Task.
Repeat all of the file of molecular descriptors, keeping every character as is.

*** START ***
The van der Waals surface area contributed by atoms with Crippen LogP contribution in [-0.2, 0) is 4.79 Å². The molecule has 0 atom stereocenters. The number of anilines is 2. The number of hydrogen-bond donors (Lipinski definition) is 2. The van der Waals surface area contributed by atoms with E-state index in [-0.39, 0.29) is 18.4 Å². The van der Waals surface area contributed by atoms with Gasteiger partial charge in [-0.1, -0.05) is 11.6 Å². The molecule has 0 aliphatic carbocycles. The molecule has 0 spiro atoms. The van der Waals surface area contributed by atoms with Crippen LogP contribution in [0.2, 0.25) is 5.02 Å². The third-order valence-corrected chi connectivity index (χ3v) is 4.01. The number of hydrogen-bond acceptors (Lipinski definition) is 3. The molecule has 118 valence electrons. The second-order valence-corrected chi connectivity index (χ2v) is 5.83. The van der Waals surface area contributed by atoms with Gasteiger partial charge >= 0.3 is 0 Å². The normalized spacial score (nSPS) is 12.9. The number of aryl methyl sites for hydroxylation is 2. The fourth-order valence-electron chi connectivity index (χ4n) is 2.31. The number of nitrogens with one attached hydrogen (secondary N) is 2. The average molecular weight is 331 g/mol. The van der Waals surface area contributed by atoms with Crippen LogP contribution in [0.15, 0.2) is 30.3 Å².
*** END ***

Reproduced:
The van der Waals surface area contributed by atoms with Crippen LogP contribution in [-0.2, 0) is 4.79 Å². The molecule has 0 atom stereocenters. The number of anilines is 2. The number of hydrogen-bond donors (Lipinski definition) is 2. The van der Waals surface area contributed by atoms with E-state index in [-0.39, 0.29) is 18.4 Å². The van der Waals surface area contributed by atoms with Gasteiger partial charge in [-0.1, -0.05) is 11.6 Å². The molecule has 0 aliphatic carbocycles. The molecule has 0 spiro atoms. The van der Waals surface area contributed by atoms with Crippen LogP contribution in [0.2, 0.25) is 5.02 Å². The third-order valence-corrected chi connectivity index (χ3v) is 4.01. The number of hydrogen-bond acceptors (Lipinski definition) is 3. The molecule has 118 valence electrons. The second-order valence-corrected chi connectivity index (χ2v) is 5.83. The van der Waals surface area contributed by atoms with Gasteiger partial charge >= 0.3 is 0 Å². The normalized spacial score (nSPS) is 12.9. The number of aryl methyl sites for hydroxylation is 2. The fourth-order valence-electron chi connectivity index (χ4n) is 2.31. The number of nitrogens with one attached hydrogen (secondary N) is 2. The average molecular weight is 331 g/mol. The van der Waals surface area contributed by atoms with Crippen LogP contribution in [0.15, 0.2) is 30.3 Å².